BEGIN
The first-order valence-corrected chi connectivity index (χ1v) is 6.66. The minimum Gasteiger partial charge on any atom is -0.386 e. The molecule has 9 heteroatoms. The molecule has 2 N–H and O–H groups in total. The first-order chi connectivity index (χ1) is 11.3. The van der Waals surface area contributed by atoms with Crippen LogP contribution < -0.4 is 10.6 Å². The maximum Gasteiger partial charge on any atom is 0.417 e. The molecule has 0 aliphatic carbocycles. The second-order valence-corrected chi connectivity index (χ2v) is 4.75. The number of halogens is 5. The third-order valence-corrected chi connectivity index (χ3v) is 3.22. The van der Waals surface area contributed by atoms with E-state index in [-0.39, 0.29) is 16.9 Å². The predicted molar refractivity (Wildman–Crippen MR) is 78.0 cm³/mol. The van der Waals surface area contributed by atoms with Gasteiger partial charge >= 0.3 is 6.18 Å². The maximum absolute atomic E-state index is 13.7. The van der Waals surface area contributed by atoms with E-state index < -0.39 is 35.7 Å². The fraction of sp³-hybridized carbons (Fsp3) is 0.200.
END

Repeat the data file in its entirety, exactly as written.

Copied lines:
The first-order valence-corrected chi connectivity index (χ1v) is 6.66. The minimum Gasteiger partial charge on any atom is -0.386 e. The molecule has 9 heteroatoms. The molecule has 2 N–H and O–H groups in total. The first-order chi connectivity index (χ1) is 11.3. The van der Waals surface area contributed by atoms with Crippen LogP contribution < -0.4 is 10.6 Å². The maximum Gasteiger partial charge on any atom is 0.417 e. The molecule has 0 aliphatic carbocycles. The second-order valence-corrected chi connectivity index (χ2v) is 4.75. The number of halogens is 5. The third-order valence-corrected chi connectivity index (χ3v) is 3.22. The van der Waals surface area contributed by atoms with E-state index in [-0.39, 0.29) is 16.9 Å². The predicted molar refractivity (Wildman–Crippen MR) is 78.0 cm³/mol. The van der Waals surface area contributed by atoms with Gasteiger partial charge >= 0.3 is 6.18 Å². The maximum absolute atomic E-state index is 13.7. The van der Waals surface area contributed by atoms with E-state index < -0.39 is 35.7 Å². The fraction of sp³-hybridized carbons (Fsp3) is 0.200.